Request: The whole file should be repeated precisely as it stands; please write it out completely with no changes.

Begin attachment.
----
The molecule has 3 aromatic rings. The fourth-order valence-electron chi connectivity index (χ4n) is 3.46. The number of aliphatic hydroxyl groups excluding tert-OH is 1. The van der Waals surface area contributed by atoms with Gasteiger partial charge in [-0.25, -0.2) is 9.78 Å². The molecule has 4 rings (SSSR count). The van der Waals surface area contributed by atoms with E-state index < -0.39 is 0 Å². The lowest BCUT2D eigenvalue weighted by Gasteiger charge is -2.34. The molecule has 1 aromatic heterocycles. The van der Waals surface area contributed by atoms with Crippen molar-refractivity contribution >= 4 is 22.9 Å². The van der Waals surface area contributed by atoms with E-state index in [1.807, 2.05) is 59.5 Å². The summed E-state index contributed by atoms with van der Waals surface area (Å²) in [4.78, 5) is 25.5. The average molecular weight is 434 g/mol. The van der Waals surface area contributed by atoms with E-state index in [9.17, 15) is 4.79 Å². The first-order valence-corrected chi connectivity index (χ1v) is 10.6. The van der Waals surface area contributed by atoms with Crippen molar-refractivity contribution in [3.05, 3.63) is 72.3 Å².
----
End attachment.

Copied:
The molecule has 3 aromatic rings. The fourth-order valence-electron chi connectivity index (χ4n) is 3.46. The number of aliphatic hydroxyl groups excluding tert-OH is 1. The van der Waals surface area contributed by atoms with Gasteiger partial charge in [-0.25, -0.2) is 9.78 Å². The molecule has 4 rings (SSSR count). The van der Waals surface area contributed by atoms with E-state index < -0.39 is 0 Å². The lowest BCUT2D eigenvalue weighted by Gasteiger charge is -2.34. The molecule has 1 aromatic heterocycles. The van der Waals surface area contributed by atoms with Crippen molar-refractivity contribution >= 4 is 22.9 Å². The van der Waals surface area contributed by atoms with E-state index in [1.807, 2.05) is 59.5 Å². The summed E-state index contributed by atoms with van der Waals surface area (Å²) in [4.78, 5) is 25.5. The average molecular weight is 434 g/mol. The van der Waals surface area contributed by atoms with E-state index in [9.17, 15) is 4.79 Å². The first-order valence-corrected chi connectivity index (χ1v) is 10.6. The van der Waals surface area contributed by atoms with Crippen molar-refractivity contribution in [3.05, 3.63) is 72.3 Å².